HLN’s Nancy Grace takes a look at the case of a death row inmate who claims he is too obese to be executed.
Convicted murderer Ronald Post says he is too obese to be executed, weighing in at an incredible 486 lbs. The convicted man shot and killed
northern Ohio hotel clerk Helen Vantz nearly 30 years ago while robbing her of a measly $100. His fate is to be decided this week in court.
Torturous Lingering Death
According to Cleveland.com, the condemned inmate’s lawyers stated that he would face a “torturous and lingering death” due to the condemned prisoner’s host of health problems and morbid obesity. Post is scheduled for execution by lethal injection on January 16, 2013. Ronald Post’s lawyers are fighting for a stay of execution.
On Friday his lawyers asked U.S. District Judge Lesley Wells to stop his execution.
His attorneys, Rachel Troutman and Joseph Wilhelm, “said Post has repeatedly expressed a desire to lose weight. In 1996, he asked the state prison system for medication to help him.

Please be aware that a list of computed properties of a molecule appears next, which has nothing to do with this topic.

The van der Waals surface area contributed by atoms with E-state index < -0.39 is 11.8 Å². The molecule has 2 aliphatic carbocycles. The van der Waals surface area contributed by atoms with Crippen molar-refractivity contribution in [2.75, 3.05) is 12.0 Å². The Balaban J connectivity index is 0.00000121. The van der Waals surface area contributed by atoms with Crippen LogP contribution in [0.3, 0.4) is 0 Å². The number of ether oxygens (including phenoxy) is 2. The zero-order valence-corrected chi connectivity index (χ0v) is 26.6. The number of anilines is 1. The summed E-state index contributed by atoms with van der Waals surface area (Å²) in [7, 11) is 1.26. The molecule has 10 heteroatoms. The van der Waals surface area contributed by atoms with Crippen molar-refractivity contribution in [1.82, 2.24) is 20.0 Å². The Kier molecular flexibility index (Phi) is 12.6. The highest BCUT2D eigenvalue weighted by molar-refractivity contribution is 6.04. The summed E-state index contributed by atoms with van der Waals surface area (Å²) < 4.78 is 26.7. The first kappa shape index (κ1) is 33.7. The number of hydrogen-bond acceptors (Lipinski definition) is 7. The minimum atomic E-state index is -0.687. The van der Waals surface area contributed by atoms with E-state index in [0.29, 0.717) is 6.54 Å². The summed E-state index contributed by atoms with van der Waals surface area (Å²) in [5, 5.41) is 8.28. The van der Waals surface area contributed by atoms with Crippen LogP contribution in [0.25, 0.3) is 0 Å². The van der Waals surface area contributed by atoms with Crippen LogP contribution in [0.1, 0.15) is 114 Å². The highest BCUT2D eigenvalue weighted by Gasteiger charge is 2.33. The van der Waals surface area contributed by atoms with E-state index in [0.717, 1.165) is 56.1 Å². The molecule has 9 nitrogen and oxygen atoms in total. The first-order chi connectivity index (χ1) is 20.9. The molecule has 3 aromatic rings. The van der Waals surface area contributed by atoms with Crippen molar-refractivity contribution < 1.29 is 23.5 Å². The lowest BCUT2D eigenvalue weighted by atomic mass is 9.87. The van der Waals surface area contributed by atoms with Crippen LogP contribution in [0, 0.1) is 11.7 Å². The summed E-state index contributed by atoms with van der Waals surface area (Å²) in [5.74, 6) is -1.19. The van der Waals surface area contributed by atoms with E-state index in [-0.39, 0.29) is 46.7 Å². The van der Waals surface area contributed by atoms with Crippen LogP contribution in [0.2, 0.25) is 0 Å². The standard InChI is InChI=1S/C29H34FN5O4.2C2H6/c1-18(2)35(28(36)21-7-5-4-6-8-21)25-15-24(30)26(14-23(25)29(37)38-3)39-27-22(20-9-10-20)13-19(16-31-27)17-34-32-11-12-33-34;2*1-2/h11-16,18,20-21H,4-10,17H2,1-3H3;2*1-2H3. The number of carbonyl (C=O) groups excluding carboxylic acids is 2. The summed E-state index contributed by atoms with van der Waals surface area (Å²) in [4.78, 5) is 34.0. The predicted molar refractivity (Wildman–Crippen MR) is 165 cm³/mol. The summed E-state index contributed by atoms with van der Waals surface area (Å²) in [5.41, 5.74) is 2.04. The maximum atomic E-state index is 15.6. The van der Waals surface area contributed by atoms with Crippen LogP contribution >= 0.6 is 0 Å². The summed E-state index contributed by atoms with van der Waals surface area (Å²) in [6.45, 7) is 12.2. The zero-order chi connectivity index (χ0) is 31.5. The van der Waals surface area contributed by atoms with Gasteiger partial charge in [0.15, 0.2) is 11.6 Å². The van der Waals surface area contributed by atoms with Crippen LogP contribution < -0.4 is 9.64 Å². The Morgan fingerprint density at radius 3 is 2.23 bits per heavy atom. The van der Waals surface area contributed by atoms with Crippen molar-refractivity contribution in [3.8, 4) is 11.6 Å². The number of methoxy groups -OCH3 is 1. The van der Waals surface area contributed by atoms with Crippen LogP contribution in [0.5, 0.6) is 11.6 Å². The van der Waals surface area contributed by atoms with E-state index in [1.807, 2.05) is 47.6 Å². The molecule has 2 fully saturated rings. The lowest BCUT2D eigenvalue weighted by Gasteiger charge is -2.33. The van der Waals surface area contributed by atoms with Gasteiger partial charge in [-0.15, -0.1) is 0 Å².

The attorneys said a medical director denied a request for gastric bypass surgery, saying it was “not medically necessary.” The request was about two years before his execution date was set. Is it medically necessary now?
Up To 16 Hours
Post was exercising on a prison bicycle until it collapsed under his weight! He then started using a walker but had to stop because he was a fall risk. Post is now confined to a wheelchair. What size wheelchair is he using? The lawyers for Post are crying “cruel and unusual punishment” if the execution goes as scheduled this coming January. Post’s attorney stated “If it kills him at
all, it could take up to 16 hours.”
Post, at almost 500 lbs. is too large to fit on a gurney and “medical personnel have struggled for years to find his veins when attempting to treat him” for his various medical conditions. William Vantz, son of the murdered hotel clerk, states “I don’t care if they have to wheel him in on a tractor-trailer; 30 years is too long. Enough is enough. This is just an excuse to get out of the execution.” Aren’t there any other alternative execution methods available for use under circumstances such as this?